I have too many emails. I have too many emails. I can’t believe I let my emails get this bad. No one else has this many emails. I’m so bad at time management. I’m so bad at my job. Everyone’s going to find out I’m not really good at this job. I’m just a fake. Everyone’s going to find out. I’m letting down everyone. I don’t deserve this job. I’m letting so many people down. I can’t believe I let it get this bad. I deserve nothing. I’m a worthless piece of shit. I should kill myself. I want to kill myself. I want to kill myself…

End scene.

SCENE II: Stress


A woman sits at her desk and opens her laptop.


I have too many emails. It’s frustrating that I have too many emails. It’s unfair I’m not responding to everyone in a timely manner. This is stressful.

Woman starts answering emails.

End scene.

To me, feeling purely stressed without interference from anxiety means experiencing tension about a task at hand — without spiraling and questioning the meaning of my existence and the value of my worth. I have to admit, it’s nice. It doesn’t fix all my problems or make stress go away, but managing my anxiety with medication has given me a little more headspace to deal with these stressors straight on, which is a welcomed change.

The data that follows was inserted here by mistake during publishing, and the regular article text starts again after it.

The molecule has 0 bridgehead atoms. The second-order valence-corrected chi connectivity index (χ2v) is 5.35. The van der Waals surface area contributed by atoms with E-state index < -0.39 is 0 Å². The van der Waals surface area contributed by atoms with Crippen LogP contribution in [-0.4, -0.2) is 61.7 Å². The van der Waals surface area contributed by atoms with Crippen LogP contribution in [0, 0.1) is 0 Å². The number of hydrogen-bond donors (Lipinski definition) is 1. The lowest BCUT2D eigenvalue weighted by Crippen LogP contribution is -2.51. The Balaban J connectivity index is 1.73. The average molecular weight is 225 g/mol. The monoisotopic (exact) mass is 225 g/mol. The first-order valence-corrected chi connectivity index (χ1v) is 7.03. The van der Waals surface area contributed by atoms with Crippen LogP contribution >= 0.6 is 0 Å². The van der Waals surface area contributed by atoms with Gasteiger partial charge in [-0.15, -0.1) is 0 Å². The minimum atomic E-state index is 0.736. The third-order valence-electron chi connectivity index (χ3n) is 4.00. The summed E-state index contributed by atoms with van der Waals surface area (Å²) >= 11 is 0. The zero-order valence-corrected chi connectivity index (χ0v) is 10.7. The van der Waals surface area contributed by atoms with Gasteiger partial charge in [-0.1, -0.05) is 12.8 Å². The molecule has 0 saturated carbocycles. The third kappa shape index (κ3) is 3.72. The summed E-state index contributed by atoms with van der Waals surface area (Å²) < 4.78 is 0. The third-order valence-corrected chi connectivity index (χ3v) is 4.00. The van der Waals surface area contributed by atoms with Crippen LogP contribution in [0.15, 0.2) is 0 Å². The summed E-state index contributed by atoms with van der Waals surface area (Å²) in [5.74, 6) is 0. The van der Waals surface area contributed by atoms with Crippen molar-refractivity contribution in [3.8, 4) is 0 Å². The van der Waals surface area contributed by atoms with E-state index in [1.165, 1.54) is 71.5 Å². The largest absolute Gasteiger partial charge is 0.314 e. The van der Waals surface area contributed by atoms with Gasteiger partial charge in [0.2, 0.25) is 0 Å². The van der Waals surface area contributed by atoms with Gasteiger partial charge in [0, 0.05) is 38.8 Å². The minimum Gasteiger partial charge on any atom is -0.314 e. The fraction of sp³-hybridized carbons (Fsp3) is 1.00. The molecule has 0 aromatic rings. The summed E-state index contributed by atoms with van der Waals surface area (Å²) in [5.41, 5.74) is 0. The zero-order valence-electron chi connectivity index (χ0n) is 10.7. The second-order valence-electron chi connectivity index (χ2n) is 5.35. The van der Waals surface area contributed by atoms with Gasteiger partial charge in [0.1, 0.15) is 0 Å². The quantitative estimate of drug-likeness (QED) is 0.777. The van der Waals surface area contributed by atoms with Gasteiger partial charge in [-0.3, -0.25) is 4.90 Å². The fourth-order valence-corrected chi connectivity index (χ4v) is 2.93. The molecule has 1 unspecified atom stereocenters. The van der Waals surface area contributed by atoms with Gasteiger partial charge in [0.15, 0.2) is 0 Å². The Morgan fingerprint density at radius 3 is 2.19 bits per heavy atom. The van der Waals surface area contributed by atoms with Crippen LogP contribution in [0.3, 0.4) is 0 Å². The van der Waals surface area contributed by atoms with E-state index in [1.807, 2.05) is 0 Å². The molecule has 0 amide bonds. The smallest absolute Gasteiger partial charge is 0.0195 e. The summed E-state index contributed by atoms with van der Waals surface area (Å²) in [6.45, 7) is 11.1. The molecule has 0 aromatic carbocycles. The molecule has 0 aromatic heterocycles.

So next time someone explains to you that they’re feeling anxious, understand it might be more than a “typical” reaction to a stressor. In fact, anxiety doesn’t even always need a stressor at all. And while I know I can never avoid a life without stress, I’ll take a life with less anxiety.

If you or someone you know needs help, visit our suicide prevention resources page.

If you need support right now, call the National Suicide Prevention Lifeline at 1-800-273-8255 or text “START” to 741-741.

We want to hear your story. Become a Mighty contributor here.

Thinkstock photo via Favor_of_God